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Physiotherapy helping children with developmental delays and disability to join in at school

How do physiotherapists help children with developmental delays and disability to join in at school?

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Physiotherapists work with children and their families to build confidence and skills to participate fully at school and in their community.  In the early years, play time is crucial for children to engage with their peers, learn how to take turns and compromise, and build positive relationships.  However, some children with developmental delay or a disability can feel excluded from play opportunities as they may lack the skills or confidence to participate fully with peers.

Early intervention aims to support young children who have delays or disabilities to build gross motor skills such as walking, running, climbing and ball skills.  These foundation skills help children to stay healthy and active, as well as participating in activities with their friends.  It is also very important for children to then use these skills to join their friends and classmates during play times.

Children in primary school are given opportunities to play outdoors every day and this helps their whole body to build muscle strength, coordination, postural control and balance.  However, sometimes children choose to avoid activities or games they find challenging, so the problem can get worse over time as their peers gain even more strength and coordination.

So, how do physiotherapists help children to participate fully with their friends and family?  They work with children to build skills and confidence in their usual environments, such as climbing the play equipment at school or childcare, riding a bike independently in their local neighbourhood, or playing in a local soccer team with friends.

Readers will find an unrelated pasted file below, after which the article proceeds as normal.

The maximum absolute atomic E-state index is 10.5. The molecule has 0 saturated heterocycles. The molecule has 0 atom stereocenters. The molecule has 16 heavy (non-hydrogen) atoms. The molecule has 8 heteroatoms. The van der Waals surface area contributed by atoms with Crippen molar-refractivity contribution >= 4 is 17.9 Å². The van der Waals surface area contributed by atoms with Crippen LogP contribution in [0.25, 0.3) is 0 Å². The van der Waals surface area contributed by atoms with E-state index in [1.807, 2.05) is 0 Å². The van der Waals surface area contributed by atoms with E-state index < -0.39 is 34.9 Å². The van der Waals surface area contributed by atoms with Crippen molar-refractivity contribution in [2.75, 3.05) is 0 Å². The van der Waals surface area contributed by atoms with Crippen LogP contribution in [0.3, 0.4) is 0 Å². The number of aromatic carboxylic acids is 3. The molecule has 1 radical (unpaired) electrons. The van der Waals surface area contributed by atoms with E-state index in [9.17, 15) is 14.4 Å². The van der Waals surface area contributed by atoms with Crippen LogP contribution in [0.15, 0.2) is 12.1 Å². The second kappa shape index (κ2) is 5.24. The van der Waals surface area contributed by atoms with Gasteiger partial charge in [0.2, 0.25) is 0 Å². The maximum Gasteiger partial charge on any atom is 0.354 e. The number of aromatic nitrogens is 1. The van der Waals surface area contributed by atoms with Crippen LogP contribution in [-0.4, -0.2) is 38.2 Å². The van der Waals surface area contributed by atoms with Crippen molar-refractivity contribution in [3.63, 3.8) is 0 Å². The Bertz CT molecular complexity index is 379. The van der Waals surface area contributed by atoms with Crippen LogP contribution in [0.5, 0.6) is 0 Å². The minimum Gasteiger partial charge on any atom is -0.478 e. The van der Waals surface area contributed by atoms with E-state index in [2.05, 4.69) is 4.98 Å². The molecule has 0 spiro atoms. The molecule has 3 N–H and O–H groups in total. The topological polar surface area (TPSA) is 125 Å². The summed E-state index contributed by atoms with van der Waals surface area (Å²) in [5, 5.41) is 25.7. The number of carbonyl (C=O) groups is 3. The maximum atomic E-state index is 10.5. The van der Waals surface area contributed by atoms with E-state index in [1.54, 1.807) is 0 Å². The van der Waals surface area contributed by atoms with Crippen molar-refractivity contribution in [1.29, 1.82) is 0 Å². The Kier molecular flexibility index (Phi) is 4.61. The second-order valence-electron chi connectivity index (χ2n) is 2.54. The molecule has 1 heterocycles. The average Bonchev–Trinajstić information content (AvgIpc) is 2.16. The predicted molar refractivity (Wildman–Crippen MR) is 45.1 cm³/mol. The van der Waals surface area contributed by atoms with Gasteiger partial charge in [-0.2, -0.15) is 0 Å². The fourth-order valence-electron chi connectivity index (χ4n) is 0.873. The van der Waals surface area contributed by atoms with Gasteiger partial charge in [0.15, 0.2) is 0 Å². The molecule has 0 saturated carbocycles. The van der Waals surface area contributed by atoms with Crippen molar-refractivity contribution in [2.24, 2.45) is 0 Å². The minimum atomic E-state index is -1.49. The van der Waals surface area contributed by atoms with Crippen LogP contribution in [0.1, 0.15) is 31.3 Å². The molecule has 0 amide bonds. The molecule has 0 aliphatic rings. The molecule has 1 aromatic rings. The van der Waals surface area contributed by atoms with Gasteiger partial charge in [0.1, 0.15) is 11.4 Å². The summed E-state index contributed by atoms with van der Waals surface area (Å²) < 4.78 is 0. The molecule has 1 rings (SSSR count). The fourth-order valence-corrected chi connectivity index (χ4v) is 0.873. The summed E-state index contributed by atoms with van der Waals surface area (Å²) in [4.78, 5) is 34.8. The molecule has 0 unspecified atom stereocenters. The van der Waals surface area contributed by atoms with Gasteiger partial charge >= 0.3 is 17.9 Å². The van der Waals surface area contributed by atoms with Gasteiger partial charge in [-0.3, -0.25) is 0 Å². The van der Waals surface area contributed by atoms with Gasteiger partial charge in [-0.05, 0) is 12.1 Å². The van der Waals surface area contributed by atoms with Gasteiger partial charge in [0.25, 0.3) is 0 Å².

In the playground, physiotherapists can help with specific skills such as climbing on the “spider’s web” play equipment, sliding down a fireman’s pole or swinging from monkey bars.

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Physiotherapists may arrange an appointment with a child before school, or visit during class time at school (when no other children are on the equipment) so that a child can be supported to learn how to negotiate play equipment without added pressures.  Once they’ve mastered the skill, the child will then have the confidence to climb with peers during play time each day at school.  By using this approach, children can then build even more skills and confidence as well as making friends.

Our physiotherapy services can be tailored to help your child to achieve their individual goals and meet the needs of your family.  Some of our teams can offer clinic based services and some offer mobile services to provide therapy at home, school or childcare.

If you feel your child may benefit from the help of a physiotherapist to achieve their goals please reach out to our friendly customer service team.

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